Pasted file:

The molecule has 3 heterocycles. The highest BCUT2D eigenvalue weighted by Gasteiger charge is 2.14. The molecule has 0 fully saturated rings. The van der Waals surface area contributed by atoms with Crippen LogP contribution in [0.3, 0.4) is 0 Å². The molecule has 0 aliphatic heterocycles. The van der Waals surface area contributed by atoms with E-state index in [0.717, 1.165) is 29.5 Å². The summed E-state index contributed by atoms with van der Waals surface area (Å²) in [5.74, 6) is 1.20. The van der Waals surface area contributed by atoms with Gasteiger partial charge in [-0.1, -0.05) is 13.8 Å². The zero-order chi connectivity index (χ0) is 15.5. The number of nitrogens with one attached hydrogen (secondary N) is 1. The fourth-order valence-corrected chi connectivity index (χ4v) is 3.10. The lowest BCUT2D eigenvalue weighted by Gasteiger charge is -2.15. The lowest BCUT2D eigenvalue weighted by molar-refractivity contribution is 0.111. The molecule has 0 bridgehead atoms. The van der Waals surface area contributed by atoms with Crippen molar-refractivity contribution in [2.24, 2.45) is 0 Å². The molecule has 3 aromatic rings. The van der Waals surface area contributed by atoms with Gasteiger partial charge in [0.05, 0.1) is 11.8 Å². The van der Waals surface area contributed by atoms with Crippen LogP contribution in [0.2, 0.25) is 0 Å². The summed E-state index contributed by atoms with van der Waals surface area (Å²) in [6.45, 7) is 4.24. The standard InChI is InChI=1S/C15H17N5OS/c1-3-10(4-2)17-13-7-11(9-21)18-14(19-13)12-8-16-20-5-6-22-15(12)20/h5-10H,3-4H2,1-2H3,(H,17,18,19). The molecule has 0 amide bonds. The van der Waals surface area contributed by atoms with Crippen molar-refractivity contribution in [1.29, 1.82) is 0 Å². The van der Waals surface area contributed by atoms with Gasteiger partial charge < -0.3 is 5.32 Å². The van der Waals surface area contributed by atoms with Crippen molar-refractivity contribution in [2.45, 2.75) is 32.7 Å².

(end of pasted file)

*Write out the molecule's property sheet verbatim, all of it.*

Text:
The molecule has 3 heterocycles. The highest BCUT2D eigenvalue weighted by Gasteiger charge is 2.14. The molecule has 0 fully saturated rings. The van der Waals surface area contributed by atoms with Crippen LogP contribution in [0.3, 0.4) is 0 Å². The molecule has 0 aliphatic heterocycles. The van der Waals surface area contributed by atoms with E-state index in [0.717, 1.165) is 29.5 Å². The summed E-state index contributed by atoms with van der Waals surface area (Å²) in [5.74, 6) is 1.20. The van der Waals surface area contributed by atoms with Gasteiger partial charge in [-0.1, -0.05) is 13.8 Å². The zero-order chi connectivity index (χ0) is 15.5. The number of nitrogens with one attached hydrogen (secondary N) is 1. The fourth-order valence-corrected chi connectivity index (χ4v) is 3.10. The lowest BCUT2D eigenvalue weighted by Gasteiger charge is -2.15. The lowest BCUT2D eigenvalue weighted by molar-refractivity contribution is 0.111. The molecule has 0 bridgehead atoms. The van der Waals surface area contributed by atoms with Crippen molar-refractivity contribution in [2.24, 2.45) is 0 Å². The molecule has 3 aromatic rings. The van der Waals surface area contributed by atoms with Gasteiger partial charge in [0.05, 0.1) is 11.8 Å². The van der Waals surface area contributed by atoms with Crippen LogP contribution in [0.2, 0.25) is 0 Å². The summed E-state index contributed by atoms with van der Waals surface area (Å²) in [6.45, 7) is 4.24. The standard InChI is InChI=1S/C15H17N5OS/c1-3-10(4-2)17-13-7-11(9-21)18-14(19-13)12-8-16-20-5-6-22-15(12)20/h5-10H,3-4H2,1-2H3,(H,17,18,19). The molecule has 0 amide bonds. The van der Waals surface area contributed by atoms with Crippen molar-refractivity contribution in [1.29, 1.82) is 0 Å². The van der Waals surface area contributed by atoms with Gasteiger partial charge < -0.3 is 5.32 Å². The van der Waals surface area contributed by atoms with Crippen molar-refractivity contribution in [2.45, 2.75) is 32.7 Å².